upcoming shows you should check out
HE’S 6-FEET-1, WITH THE DREADLOCKS 12-FEET-2. $22 PER TICKET, BUT WORTH EVERY PENNY
If Damian Marley has to put his dreadlocks into a backpack when he plays soccer, does that mean that Shadows Fall singer Brian Fair stiffens his floor-length dreads upwards when he plays basketball? A rhetorical question, of course he does. You can’t teach that kind of shot-blocking ability. A more undeterminable question would be, “Why is Shadows Fall opening up for Fear Factory right now?” Both bands have potentially great metal albums on the horizon — Shadows Fall with Fire From the Sky and Fear Factory with The Industrialist — both having distinct conceptual elements in their framework, though Fear Factory has been a little more forthright about it. Both bands have been around for roughly the same amount of time, while Shadows Fall feels a little more current and Fear Factory are starting to feel “classic,” which could be why frontman Burton C. Bell chose to go with all electronic drums on the album after the departure of Gene Hoglan (an amazing, amazing drummer) to pursue his innumerable other projects. They’ll use Mike Heller as a touring drummer for now, but the liberal use of electronic percussion is still in the cards. Regardless, get there early for Shadows Fall when the tour comes to Ziggy’s on Wednesday. The music starts at 7 p.m. with a trio of openers, and tickets are $22 in advance and $25 at the door.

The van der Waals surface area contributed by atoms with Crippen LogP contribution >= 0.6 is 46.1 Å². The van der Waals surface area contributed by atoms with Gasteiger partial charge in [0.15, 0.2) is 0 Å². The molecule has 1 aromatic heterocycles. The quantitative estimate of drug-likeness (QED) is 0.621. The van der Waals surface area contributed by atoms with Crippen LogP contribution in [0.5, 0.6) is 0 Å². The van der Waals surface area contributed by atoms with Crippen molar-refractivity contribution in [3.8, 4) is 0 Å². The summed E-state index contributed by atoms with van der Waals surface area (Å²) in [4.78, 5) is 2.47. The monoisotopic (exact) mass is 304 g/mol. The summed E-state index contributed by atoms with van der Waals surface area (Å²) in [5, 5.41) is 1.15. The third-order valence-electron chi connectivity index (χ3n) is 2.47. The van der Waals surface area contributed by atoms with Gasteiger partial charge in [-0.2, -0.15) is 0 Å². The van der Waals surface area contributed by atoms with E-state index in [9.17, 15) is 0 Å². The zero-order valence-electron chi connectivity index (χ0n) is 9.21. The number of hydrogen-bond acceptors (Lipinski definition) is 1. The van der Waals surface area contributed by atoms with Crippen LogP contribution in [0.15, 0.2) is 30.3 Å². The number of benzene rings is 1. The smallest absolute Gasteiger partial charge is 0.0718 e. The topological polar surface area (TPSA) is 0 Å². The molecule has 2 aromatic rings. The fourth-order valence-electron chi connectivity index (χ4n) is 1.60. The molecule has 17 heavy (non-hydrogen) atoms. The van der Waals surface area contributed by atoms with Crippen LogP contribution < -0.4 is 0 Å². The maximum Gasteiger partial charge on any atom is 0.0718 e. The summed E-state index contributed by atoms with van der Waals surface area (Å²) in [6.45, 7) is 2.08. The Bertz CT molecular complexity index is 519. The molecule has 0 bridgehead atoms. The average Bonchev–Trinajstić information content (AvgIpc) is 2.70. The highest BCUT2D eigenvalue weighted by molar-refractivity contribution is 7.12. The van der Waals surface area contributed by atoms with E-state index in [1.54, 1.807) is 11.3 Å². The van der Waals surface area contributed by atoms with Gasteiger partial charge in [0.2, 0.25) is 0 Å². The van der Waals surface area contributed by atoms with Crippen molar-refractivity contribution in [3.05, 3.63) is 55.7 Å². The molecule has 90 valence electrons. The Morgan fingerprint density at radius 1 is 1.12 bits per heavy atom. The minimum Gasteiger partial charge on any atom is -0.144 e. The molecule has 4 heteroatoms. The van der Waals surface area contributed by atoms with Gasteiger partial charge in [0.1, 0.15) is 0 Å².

THE NEXT SOUL/R&B GREAT IS A DORKY-LOOKING WHITE DUDE
Make no mistake about it, Allen Stone looks like he was one delicious bass away from being cast as Napoleon Dynamite. The Washington-born soul singer, however, can carry a note or two. In fact, you could say that he could give a young Stevie Wonder a run for his money. Stone can belt it. With two independent releases under his belt that prove it, it’s only a matter of time before some major label scoops him up and you start to hear him on endless rotay on Top 40 stations. So it makes sense to come and check him out when he comes to Greene Street Club this Sunday while you’re not completely sick of him. It’s actually an excellent tour all around with garage-pop duo Sugar & the Hi-Los and saucy blues-rapper ZZ Ward in support. The music starts at 8 p.m., and tickets are $12 in advance and $15 at the door.
YOUR MOM ALSO THOUGHT PLUTO WAS BIG ENOUGH
Beyond being a novelty hip-hop group that introduced just about anyone who came of age in the late ‘90s/early 2000s to the guilty pleasures of nerd rap, 2 Skinnee J’s were pioneers. Their debut EP 6 Songs for 5 Bucks was years ahead of Apple’s pricing model, but their championing of planetary rights on their major label debut SuperMercado! was a brave stance long before the face of Pluto’s status ever came into question. The group dissolved following a show in Greenville in 2003, but have since reunited for a pair of mini-tours, an acoustic tour in 2010, and now, a full-on electric 2 Skinnee Js-in-all-their-nerdy-glory tour that comes to Ziggy’s on May 15. Pluto may not be a planet anymore, but it’s still one heck of a chorus. Tickets are $17 in advance and $20 at the door, and the music starts at 8 p.m. with Big Easy dance-pop crew Royal Teeth.